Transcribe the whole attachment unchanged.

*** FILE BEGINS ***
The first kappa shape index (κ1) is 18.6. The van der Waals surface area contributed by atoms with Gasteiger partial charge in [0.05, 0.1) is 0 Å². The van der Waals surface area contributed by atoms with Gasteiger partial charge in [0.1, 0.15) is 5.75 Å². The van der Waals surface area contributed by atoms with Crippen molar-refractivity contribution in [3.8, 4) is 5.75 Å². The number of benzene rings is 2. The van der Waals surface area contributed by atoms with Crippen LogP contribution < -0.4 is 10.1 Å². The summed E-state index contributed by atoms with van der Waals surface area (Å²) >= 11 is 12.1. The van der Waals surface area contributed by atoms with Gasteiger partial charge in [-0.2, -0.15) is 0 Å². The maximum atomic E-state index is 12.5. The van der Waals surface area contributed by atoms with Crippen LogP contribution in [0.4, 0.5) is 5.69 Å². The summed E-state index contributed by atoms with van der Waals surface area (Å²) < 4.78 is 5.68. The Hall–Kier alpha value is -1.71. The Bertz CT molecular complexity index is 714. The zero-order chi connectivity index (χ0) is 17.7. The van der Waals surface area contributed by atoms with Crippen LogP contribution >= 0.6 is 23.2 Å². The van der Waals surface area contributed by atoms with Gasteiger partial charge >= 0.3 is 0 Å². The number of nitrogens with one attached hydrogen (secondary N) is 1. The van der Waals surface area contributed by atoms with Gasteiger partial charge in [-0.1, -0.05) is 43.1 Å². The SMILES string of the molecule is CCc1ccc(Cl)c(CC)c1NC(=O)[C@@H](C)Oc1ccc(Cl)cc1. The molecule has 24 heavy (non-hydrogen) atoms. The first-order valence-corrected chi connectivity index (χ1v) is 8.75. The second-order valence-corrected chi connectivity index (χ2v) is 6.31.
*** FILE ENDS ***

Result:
The first kappa shape index (κ1) is 18.6. The van der Waals surface area contributed by atoms with Gasteiger partial charge in [0.05, 0.1) is 0 Å². The van der Waals surface area contributed by atoms with Gasteiger partial charge in [0.1, 0.15) is 5.75 Å². The van der Waals surface area contributed by atoms with Crippen molar-refractivity contribution in [3.8, 4) is 5.75 Å². The number of benzene rings is 2. The van der Waals surface area contributed by atoms with Crippen LogP contribution < -0.4 is 10.1 Å². The summed E-state index contributed by atoms with van der Waals surface area (Å²) >= 11 is 12.1. The van der Waals surface area contributed by atoms with Gasteiger partial charge in [-0.2, -0.15) is 0 Å². The maximum atomic E-state index is 12.5. The van der Waals surface area contributed by atoms with Crippen LogP contribution in [0.4, 0.5) is 5.69 Å². The summed E-state index contributed by atoms with van der Waals surface area (Å²) < 4.78 is 5.68. The Hall–Kier alpha value is -1.71. The Bertz CT molecular complexity index is 714. The zero-order chi connectivity index (χ0) is 17.7. The van der Waals surface area contributed by atoms with Crippen LogP contribution >= 0.6 is 23.2 Å². The van der Waals surface area contributed by atoms with Gasteiger partial charge >= 0.3 is 0 Å². The number of nitrogens with one attached hydrogen (secondary N) is 1. The van der Waals surface area contributed by atoms with Gasteiger partial charge in [-0.1, -0.05) is 43.1 Å². The SMILES string of the molecule is CCc1ccc(Cl)c(CC)c1NC(=O)[C@@H](C)Oc1ccc(Cl)cc1. The molecule has 24 heavy (non-hydrogen) atoms. The first-order valence-corrected chi connectivity index (χ1v) is 8.75. The second-order valence-corrected chi connectivity index (χ2v) is 6.31.